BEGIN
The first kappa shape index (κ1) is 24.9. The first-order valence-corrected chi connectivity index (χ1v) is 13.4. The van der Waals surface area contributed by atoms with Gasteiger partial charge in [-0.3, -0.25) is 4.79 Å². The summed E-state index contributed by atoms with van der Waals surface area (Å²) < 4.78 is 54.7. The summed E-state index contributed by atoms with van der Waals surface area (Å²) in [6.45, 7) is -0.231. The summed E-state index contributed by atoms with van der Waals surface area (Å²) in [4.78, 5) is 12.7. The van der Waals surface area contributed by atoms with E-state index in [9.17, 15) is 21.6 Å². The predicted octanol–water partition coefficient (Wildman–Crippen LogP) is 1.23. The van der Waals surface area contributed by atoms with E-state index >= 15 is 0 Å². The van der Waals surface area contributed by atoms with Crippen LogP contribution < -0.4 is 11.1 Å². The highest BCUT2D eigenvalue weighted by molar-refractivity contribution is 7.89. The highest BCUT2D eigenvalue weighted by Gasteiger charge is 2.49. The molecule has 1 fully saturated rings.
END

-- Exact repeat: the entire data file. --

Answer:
The first kappa shape index (κ1) is 24.9. The first-order valence-corrected chi connectivity index (χ1v) is 13.4. The van der Waals surface area contributed by atoms with Gasteiger partial charge in [-0.3, -0.25) is 4.79 Å². The summed E-state index contributed by atoms with van der Waals surface area (Å²) < 4.78 is 54.7. The summed E-state index contributed by atoms with van der Waals surface area (Å²) in [6.45, 7) is -0.231. The summed E-state index contributed by atoms with van der Waals surface area (Å²) in [4.78, 5) is 12.7. The van der Waals surface area contributed by atoms with E-state index in [9.17, 15) is 21.6 Å². The predicted octanol–water partition coefficient (Wildman–Crippen LogP) is 1.23. The van der Waals surface area contributed by atoms with E-state index >= 15 is 0 Å². The van der Waals surface area contributed by atoms with Crippen LogP contribution < -0.4 is 11.1 Å². The highest BCUT2D eigenvalue weighted by molar-refractivity contribution is 7.89. The highest BCUT2D eigenvalue weighted by Gasteiger charge is 2.49. The molecule has 1 fully saturated rings.